TechnologyNovember 18, 2023

Industrial automation wireless networks update

Smart manufacturing graphic

Wireless technology choices are growing led by Wi-Fi, 5G/Private 5G, sensor networks, Bluetooth, ultra-wideband and other reliable wireless technologies. These technologies offer enhancements for industrial use cases and also present new opportunities to enhance safety, security and efficiency in factory environments.

Industrial Wireless is no longer just an extension of the Enterprise Wi-Fi. Industrial wireless use cases are increasing in industrial operations: AR/VR assistance for personnel, location services, high speed SW downloads to products and mobile machinery and assets.

The wireless technology choices are also growing: Wi-Fi, 5G/Private 5G, sensor networks, Bluetooth, ultra-wideband and other reliable wireless technologies. The technologies are making enhancements for industrial use cases. All offer opportunities to enhance safety, security, and efficiency.

This article will explore the wireless options providing key considerations around Use Case, Spectrum, Distance, Reliability, Speed, Latency, Management and Total Cost of Ownership. Additionally, we will consider how ODVA may be able to help users and vendors integrate wireless technologies for use in CIP communications.

Use cases

Industrial wireless technologies are ever improving and evermore utilized in industrial operations. The technology improvements are meeting more and more of the industrial requirements, including:

  • High-bandwidth and throughput to bandwidth intensive applications such as video streaming, augmented/virtual reality and tele-remote support
  • Low latency to support tighter industrial automation and control applications, including CIP Safety
  • High-availability via improved interference avoidance, faster roaming and lower packet-loss rates

Key use cases where industrial wireless play key roles include:

  • Smart devices: smart phones and tablets
  • Automated Guided Vehicles: autonomous robots and vehicles moving product and parts around production facilities
  • Surveillance Cameras: streaming video for surveillance and vision control
  • Human Machine Interface: mobile HMIs keep operational personnel connected
  • Remote Expert: integrated remote engineers and support for deployment and problem resolution
  • Augmented Reality/Virtual Reality: mobile AR/VR headsets to improve personnel effectiveness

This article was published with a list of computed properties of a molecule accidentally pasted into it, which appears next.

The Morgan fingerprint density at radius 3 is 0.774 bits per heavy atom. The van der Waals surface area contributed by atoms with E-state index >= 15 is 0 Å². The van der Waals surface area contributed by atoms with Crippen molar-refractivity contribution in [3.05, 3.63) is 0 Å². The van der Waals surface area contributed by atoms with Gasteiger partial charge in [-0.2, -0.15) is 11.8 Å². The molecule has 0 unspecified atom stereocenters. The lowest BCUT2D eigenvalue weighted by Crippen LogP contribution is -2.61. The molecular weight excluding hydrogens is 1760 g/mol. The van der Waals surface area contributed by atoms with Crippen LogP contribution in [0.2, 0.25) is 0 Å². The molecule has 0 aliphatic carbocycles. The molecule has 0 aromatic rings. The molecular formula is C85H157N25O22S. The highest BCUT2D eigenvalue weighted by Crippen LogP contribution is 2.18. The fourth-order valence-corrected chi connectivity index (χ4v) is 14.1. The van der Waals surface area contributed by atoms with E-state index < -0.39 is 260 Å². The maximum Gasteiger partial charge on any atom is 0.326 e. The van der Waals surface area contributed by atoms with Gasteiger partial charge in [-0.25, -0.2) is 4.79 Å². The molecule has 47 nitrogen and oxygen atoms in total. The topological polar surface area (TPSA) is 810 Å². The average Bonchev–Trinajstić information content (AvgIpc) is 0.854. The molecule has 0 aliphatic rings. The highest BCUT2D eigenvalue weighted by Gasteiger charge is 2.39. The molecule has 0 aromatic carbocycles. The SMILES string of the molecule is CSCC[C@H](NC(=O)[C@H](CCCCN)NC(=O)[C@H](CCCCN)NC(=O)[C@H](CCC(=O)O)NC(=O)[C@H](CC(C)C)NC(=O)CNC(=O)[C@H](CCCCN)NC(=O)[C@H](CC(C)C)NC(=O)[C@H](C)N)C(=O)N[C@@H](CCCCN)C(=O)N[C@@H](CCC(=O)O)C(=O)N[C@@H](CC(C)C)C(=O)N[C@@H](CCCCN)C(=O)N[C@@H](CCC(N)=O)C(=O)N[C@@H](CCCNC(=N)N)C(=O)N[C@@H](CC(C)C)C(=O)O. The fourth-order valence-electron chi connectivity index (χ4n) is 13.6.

• Sensors, Actuators: wireless sensors and actuators where wired connectivity is challenging
  • Wireless Tooling: More effectiveness and efficient tooling when not tethered
  • Mobile Work-Cell: flexible, nomadic production equipment and assets
  • Product Downloads: download Software and data to intelligent products.

Wi-Fi current state

Currently, the most recent available Wi-Fi technology is based on Wi-Fi 6/6E technology. Wi-Fi 6 technology (IEEE 802.11ax) is currently shipping where much of the infrastructure is ready to support the additional spectrum allocation referred to as Wi-Fi 6E.

As of the writing of this article, Wi-Fi 6E is available in a number of countries, including the US, although only a limited set of devices support it yet. Specifically, low-power indoor (LPI) devices support 6E. Most industrial Wi-Fi 6 devices must disable support for 6E because they do not have integral antennas and/or have enclosures that could be used outdoors (even if they are intended to be used indoors, but must withstand washdown).

Figure 1 – Wi-Fi 6/6E enhancements

Figure 1 – Wi-Fi 6/6E enhancements

Figure 2 – Wi-Fi 6/6E available spectrum diagram.

Figure 2 – Wi-Fi 6/6E available spectrum diagram.

Wi-Fi 6/6E update

The following summarizes key enhancements in Wi-Fi 6/6E. In addition to these features, Wi-Fi 6E grants additional access to 1200 MHz of relatively clean spectrum in the newly-opened unlicensed 6 GHz band that significantly increases the available spectrum (roughly @200% increase in the US, @100% increase in EU), improving data rates, lowering interference and supporting more applications.

Figure 3 - Enhancements expected in Wi-Fi 7.

Figure 3 – Enhancements expected in Wi-Fi 7.

Wi-Fi 7 update

As of the writing of this article, the Wi-Fi Alliance is working on Wi-Fi 7 and is expected to be ratified in 2024. The IEEE IEEE is still working on IEEE 802.11be.

Wi-Fi 7 continues the improvements in resiliency, bandwidth and denser deployments of devices. Wi-Fi 7 currently includes enhancements for industrial applications around resiliency and priority.

5G feature releases.

5G feature releases

5G update